Why Elk Can Soon Cross the Road
Oct. 23, 2006— -- Arizona wildlife and transportation officials have teamed to keep motorists and animals safer this winter, with help from some new technology.
During the cold winter months, the large mammals migrate from the mountains to lower elevations, which brings them into dangerous contact with humans, especially motorists.
An adult elk can weigh up to 600 pounds, and when elk meet with motor vehicles, the results are often fatal for both animal and driver.
"You don't want to hit an elk," says Norris Dodd, a wildlife biologist for the Arizona Game and Fish Department. "A deer will do damage, but an elk can kill you."
So starting next month, the Arizona Game and Fish Department, with help from Electrobraid Fence, a Canadian electronics company, goes online to test infrared cameras that use military-grade, target-acquisition software to identify the presence of wildlife at roadsides.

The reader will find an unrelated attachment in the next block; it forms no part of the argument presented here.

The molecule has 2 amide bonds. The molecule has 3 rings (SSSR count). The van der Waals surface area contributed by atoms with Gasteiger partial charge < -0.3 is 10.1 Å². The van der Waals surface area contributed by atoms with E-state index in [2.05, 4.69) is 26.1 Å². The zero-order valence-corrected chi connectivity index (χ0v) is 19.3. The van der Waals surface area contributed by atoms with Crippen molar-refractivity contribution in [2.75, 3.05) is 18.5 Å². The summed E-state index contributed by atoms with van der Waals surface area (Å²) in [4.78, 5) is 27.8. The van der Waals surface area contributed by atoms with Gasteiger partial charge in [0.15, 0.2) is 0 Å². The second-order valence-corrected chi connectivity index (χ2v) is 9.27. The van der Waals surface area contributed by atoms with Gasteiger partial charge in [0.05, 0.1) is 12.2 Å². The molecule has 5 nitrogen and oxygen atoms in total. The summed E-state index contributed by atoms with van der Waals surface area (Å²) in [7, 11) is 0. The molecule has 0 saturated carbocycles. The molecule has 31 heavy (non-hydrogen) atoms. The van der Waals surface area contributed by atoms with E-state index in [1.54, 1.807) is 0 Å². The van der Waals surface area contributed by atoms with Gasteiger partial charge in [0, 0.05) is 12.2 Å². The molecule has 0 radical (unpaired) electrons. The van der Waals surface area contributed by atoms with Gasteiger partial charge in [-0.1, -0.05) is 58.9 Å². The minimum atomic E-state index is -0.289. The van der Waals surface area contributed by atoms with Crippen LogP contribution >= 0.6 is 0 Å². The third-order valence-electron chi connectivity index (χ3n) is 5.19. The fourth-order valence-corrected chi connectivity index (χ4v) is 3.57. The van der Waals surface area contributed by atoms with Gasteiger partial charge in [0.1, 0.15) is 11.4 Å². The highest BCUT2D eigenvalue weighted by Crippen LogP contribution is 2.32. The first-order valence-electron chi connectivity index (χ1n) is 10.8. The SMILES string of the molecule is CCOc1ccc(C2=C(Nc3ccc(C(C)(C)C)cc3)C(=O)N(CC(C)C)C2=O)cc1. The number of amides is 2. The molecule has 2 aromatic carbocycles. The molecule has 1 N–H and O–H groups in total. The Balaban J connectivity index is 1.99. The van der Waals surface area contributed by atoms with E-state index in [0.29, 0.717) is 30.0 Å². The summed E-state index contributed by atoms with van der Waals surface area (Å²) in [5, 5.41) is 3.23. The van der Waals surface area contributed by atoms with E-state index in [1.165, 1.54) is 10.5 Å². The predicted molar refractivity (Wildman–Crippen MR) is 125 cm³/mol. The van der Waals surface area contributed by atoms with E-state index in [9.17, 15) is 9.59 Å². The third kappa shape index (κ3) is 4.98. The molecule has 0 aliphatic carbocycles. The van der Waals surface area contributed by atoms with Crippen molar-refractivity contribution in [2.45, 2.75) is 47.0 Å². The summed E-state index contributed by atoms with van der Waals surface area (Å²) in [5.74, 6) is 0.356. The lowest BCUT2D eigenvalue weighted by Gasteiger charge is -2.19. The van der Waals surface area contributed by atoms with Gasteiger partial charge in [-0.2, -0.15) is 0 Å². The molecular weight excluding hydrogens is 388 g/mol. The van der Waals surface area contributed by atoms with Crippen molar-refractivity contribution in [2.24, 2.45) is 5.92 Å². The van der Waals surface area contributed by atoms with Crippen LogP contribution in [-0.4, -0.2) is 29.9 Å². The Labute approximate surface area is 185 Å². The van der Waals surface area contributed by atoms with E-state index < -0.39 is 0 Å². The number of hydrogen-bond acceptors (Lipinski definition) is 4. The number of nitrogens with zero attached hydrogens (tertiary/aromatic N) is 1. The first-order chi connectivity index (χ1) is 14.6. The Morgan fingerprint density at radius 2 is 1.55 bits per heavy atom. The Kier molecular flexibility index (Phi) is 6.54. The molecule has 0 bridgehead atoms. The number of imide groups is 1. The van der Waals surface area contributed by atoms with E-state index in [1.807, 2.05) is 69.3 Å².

When the software detects an animal, the system sends a message to a computer that triggers warning signs. The hope is that the signs, which are solar powered, will give drivers time to slow down.
The proving ground for the new system, called the Animal Roadway Detection System, or RADS, is a short stretch of Arizona State Route 260, near the town of Payson.
State transportation statistics show that there have been more than 200 crashes between elk and vehicles on the busy highway during the past four years.
Protecting wildlife and motorists is nothing new to the Grand Canyon State. The Arizona Department of Transportation recently installed underpasses, bridges and fencing along a 17-mile stretch of State Route 260, which has lowered the number of crashes and animal deaths. But construction can be expensive.
Dodd says the total bill for the entire RADS test system will be about $1 million, while building a single wildlife underpass can top $2 million. So far, the state has constructed seven of 11 planned underpasses.
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